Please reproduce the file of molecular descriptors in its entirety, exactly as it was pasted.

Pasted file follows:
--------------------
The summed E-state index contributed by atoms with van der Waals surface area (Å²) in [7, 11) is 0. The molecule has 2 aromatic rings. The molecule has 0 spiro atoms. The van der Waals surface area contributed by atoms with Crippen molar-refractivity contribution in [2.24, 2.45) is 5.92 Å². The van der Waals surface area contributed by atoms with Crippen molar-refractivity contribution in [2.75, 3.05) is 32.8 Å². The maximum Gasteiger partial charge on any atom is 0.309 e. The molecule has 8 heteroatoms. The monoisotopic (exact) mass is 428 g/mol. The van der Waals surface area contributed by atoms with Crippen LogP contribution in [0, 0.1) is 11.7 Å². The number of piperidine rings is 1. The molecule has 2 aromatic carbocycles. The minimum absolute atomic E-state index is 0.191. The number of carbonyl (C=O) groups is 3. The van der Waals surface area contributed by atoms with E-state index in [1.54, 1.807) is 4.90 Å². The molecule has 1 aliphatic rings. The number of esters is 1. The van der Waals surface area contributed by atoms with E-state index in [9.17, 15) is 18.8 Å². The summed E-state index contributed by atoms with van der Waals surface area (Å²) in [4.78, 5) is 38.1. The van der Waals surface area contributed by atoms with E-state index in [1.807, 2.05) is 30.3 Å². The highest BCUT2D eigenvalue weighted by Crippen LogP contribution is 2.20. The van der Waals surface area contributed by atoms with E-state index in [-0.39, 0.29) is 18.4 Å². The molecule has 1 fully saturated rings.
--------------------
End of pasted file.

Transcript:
The summed E-state index contributed by atoms with van der Waals surface area (Å²) in [7, 11) is 0. The molecule has 2 aromatic rings. The molecule has 0 spiro atoms. The van der Waals surface area contributed by atoms with Crippen molar-refractivity contribution in [2.24, 2.45) is 5.92 Å². The van der Waals surface area contributed by atoms with Crippen molar-refractivity contribution in [2.75, 3.05) is 32.8 Å². The maximum Gasteiger partial charge on any atom is 0.309 e. The molecule has 8 heteroatoms. The monoisotopic (exact) mass is 428 g/mol. The van der Waals surface area contributed by atoms with Crippen LogP contribution in [0, 0.1) is 11.7 Å². The number of piperidine rings is 1. The molecule has 2 aromatic carbocycles. The minimum absolute atomic E-state index is 0.191. The number of carbonyl (C=O) groups is 3. The van der Waals surface area contributed by atoms with E-state index in [1.54, 1.807) is 4.90 Å². The molecule has 1 aliphatic rings. The number of esters is 1. The van der Waals surface area contributed by atoms with E-state index in [9.17, 15) is 18.8 Å². The summed E-state index contributed by atoms with van der Waals surface area (Å²) in [4.78, 5) is 38.1. The van der Waals surface area contributed by atoms with E-state index in [1.807, 2.05) is 30.3 Å². The highest BCUT2D eigenvalue weighted by Crippen LogP contribution is 2.20. The van der Waals surface area contributed by atoms with E-state index in [-0.39, 0.29) is 18.4 Å². The molecule has 1 fully saturated rings.